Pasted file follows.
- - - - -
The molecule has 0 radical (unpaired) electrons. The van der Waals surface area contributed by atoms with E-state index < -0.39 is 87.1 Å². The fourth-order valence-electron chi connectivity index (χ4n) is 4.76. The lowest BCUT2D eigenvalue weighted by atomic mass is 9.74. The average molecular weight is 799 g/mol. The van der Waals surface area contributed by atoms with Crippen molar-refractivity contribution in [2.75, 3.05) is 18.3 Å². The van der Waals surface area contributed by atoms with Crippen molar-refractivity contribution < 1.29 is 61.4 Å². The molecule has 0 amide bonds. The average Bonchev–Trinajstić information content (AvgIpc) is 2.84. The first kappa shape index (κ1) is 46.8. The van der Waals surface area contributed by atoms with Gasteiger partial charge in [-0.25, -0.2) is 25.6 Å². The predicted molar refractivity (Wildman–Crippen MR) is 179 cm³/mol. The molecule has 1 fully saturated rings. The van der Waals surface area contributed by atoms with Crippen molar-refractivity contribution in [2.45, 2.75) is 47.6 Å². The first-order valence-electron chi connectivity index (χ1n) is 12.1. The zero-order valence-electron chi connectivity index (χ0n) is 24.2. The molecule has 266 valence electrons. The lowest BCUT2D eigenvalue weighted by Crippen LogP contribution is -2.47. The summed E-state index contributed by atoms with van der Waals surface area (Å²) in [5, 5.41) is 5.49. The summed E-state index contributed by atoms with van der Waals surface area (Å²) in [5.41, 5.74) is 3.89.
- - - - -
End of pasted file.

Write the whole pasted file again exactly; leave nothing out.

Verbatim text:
The molecule has 0 radical (unpaired) electrons. The van der Waals surface area contributed by atoms with E-state index < -0.39 is 87.1 Å². The fourth-order valence-electron chi connectivity index (χ4n) is 4.76. The lowest BCUT2D eigenvalue weighted by atomic mass is 9.74. The average molecular weight is 799 g/mol. The van der Waals surface area contributed by atoms with Crippen molar-refractivity contribution in [2.75, 3.05) is 18.3 Å². The van der Waals surface area contributed by atoms with Crippen molar-refractivity contribution < 1.29 is 61.4 Å². The molecule has 0 amide bonds. The average Bonchev–Trinajstić information content (AvgIpc) is 2.84. The first kappa shape index (κ1) is 46.8. The van der Waals surface area contributed by atoms with Gasteiger partial charge in [-0.25, -0.2) is 25.6 Å². The predicted molar refractivity (Wildman–Crippen MR) is 179 cm³/mol. The molecule has 1 fully saturated rings. The van der Waals surface area contributed by atoms with Crippen molar-refractivity contribution in [2.45, 2.75) is 47.6 Å². The first-order valence-electron chi connectivity index (χ1n) is 12.1. The zero-order valence-electron chi connectivity index (χ0n) is 24.2. The molecule has 266 valence electrons. The lowest BCUT2D eigenvalue weighted by Crippen LogP contribution is -2.47. The summed E-state index contributed by atoms with van der Waals surface area (Å²) in [5, 5.41) is 5.49. The summed E-state index contributed by atoms with van der Waals surface area (Å²) in [5.41, 5.74) is 3.89.